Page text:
Meyer Dairy

Meyer Dairy sells its milk in bottles to preserve the taste. (Photograph by Will Yurman)

Meyer Dairy, established in 1887, is the oldest continuously operated retail dairy in Centre County. The dairy store on South Atherton Street in Harris Township is particularly beloved for its milk, which is still sold in glass bottles.

Meyer Dairy was started when William C. Meyer bought a 120-acre farm on West Branch Road. In 1908, Meyer’s son, Curtis, and his wife, Elsie, took over the farm. Two years later, they began delivering milk on a twelve-mile route, competing with about ten other dairies.

For years, the Meyers delivered milk in a horse-drawn wagon (now on display at the dairy store) and later switched to a motorized truck. Customers included boarding houses in State College and fraternities at Penn State.

Curtis and Elsie Meyers’ sons, Donald and Joseph, took over the dairy in 1947. They soon stopped local delivery and began selling milk wholesale to the Dairy League in New York.

The Meyers left the wholesale business in 1970, when they built the dairy store at its current location. Donald, who graduated from Penn State with a degree in dairy manufacturing, tweaked Penn State’s ice cream recipe, and the brothers started selling ice cream at the store.

Milk is still the backbone of their business, drawing 700 customers a day. While most dairies no longer sell milk in bottles, Meyer Dairy still does so to preserve the taste. The bottles are prized collectors’ items, and the dairy buys more than 12,000 bottles a year.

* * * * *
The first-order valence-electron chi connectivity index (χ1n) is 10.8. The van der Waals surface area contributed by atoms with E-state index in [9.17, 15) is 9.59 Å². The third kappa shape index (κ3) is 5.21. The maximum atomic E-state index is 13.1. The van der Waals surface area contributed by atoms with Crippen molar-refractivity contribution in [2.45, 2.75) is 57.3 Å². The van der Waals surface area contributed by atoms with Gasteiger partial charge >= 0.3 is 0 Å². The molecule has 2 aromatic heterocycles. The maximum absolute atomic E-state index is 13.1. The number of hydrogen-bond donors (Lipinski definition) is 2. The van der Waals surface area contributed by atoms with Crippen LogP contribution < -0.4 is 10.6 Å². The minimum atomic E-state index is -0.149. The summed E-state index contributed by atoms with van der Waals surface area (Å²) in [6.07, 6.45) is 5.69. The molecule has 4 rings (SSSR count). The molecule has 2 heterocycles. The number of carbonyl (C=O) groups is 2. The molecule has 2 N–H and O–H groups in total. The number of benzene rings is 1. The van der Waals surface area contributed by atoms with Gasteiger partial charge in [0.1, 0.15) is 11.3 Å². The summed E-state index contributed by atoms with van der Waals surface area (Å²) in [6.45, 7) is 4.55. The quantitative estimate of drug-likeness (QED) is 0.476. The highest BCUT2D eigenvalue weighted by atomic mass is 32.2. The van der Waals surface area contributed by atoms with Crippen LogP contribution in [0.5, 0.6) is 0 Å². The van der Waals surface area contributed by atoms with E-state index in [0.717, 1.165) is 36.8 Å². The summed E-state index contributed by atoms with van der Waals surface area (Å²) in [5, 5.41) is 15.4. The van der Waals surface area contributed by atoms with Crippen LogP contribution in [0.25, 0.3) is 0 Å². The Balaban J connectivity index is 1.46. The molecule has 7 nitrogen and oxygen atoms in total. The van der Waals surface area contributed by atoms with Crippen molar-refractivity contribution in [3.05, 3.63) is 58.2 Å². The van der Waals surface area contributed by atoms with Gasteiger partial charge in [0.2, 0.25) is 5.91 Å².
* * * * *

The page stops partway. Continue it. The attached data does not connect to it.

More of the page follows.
Ice cream sales are brisk, particularly in the summer, when the dairy serves 300 customers a day. The dairy store also has a café.

Joseph and his son, Denny, run the dairy today on 1,000 acres they own and another 400 acres they rent. They have pastures for about 400 cows and fields to grow hay, oats, corn, and soybeans for feed.

In 2017, the Meyers partnered with the ClearWater Conservancy to put 300 acres of the dairy’s land in a conservation easement. The agreement ensures that the farmland around Meyer Dairy will be preserved. It will also help preserve the health of Slab Cabin Run, which flows through twenty-one acres of the Meyers’ property.

Karen Reichard


Sources:

Joseph Meyer. Oral History Interview with Mike Joseph, November 23, 2010.

Clear Water Conservancy. www.clearwaterconservancy.org/slabcabin (Accessed January 12, 2021)


First Published: May 20, 2021

Last Modified: August 23, 2021